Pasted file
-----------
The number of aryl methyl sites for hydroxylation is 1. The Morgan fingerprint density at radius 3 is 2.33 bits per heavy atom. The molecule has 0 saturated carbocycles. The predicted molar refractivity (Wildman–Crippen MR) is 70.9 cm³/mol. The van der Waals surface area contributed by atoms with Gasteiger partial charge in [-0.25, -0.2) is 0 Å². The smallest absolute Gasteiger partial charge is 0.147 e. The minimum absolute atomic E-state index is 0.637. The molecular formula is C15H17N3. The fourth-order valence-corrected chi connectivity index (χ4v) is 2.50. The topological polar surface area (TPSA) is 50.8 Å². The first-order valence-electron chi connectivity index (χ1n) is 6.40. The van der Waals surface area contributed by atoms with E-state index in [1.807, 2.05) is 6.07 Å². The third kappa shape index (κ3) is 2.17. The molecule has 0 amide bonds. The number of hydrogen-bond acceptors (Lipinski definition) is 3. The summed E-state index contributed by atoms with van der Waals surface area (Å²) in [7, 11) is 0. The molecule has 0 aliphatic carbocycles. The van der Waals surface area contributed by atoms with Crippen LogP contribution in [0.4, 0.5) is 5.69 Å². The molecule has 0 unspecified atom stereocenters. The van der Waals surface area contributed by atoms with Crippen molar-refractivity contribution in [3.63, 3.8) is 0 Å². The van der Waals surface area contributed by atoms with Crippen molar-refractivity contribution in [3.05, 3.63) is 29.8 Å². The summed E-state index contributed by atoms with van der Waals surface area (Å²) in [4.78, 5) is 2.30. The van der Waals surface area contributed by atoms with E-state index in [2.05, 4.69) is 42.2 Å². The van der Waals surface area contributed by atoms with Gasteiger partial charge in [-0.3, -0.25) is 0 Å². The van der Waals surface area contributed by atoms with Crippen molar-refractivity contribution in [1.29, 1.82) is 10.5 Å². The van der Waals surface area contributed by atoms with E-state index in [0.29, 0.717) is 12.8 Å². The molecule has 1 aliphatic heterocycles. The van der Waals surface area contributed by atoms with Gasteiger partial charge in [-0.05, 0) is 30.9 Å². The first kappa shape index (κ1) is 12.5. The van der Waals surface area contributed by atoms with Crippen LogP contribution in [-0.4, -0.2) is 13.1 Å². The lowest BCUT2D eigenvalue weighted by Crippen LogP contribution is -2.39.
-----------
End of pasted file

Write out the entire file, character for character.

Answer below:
The number of aryl methyl sites for hydroxylation is 1. The Morgan fingerprint density at radius 3 is 2.33 bits per heavy atom. The molecule has 0 saturated carbocycles. The predicted molar refractivity (Wildman–Crippen MR) is 70.9 cm³/mol. The van der Waals surface area contributed by atoms with Gasteiger partial charge in [-0.25, -0.2) is 0 Å². The smallest absolute Gasteiger partial charge is 0.147 e. The minimum absolute atomic E-state index is 0.637. The molecular formula is C15H17N3. The fourth-order valence-corrected chi connectivity index (χ4v) is 2.50. The topological polar surface area (TPSA) is 50.8 Å². The first-order valence-electron chi connectivity index (χ1n) is 6.40. The van der Waals surface area contributed by atoms with E-state index in [1.807, 2.05) is 6.07 Å². The third kappa shape index (κ3) is 2.17. The molecule has 0 amide bonds. The number of hydrogen-bond acceptors (Lipinski definition) is 3. The summed E-state index contributed by atoms with van der Waals surface area (Å²) in [7, 11) is 0. The molecule has 0 aliphatic carbocycles. The van der Waals surface area contributed by atoms with Crippen LogP contribution in [0.4, 0.5) is 5.69 Å². The molecule has 0 unspecified atom stereocenters. The van der Waals surface area contributed by atoms with Crippen molar-refractivity contribution in [3.63, 3.8) is 0 Å². The van der Waals surface area contributed by atoms with Crippen molar-refractivity contribution in [3.05, 3.63) is 29.8 Å². The summed E-state index contributed by atoms with van der Waals surface area (Å²) in [4.78, 5) is 2.30. The van der Waals surface area contributed by atoms with E-state index in [2.05, 4.69) is 42.2 Å². The van der Waals surface area contributed by atoms with Gasteiger partial charge in [-0.3, -0.25) is 0 Å². The van der Waals surface area contributed by atoms with Crippen molar-refractivity contribution in [1.29, 1.82) is 10.5 Å². The van der Waals surface area contributed by atoms with E-state index in [0.29, 0.717) is 12.8 Å². The molecule has 1 aliphatic heterocycles. The van der Waals surface area contributed by atoms with Gasteiger partial charge in [-0.05, 0) is 30.9 Å². The first kappa shape index (κ1) is 12.5. The van der Waals surface area contributed by atoms with Crippen LogP contribution in [-0.4, -0.2) is 13.1 Å². The lowest BCUT2D eigenvalue weighted by Crippen LogP contribution is -2.39.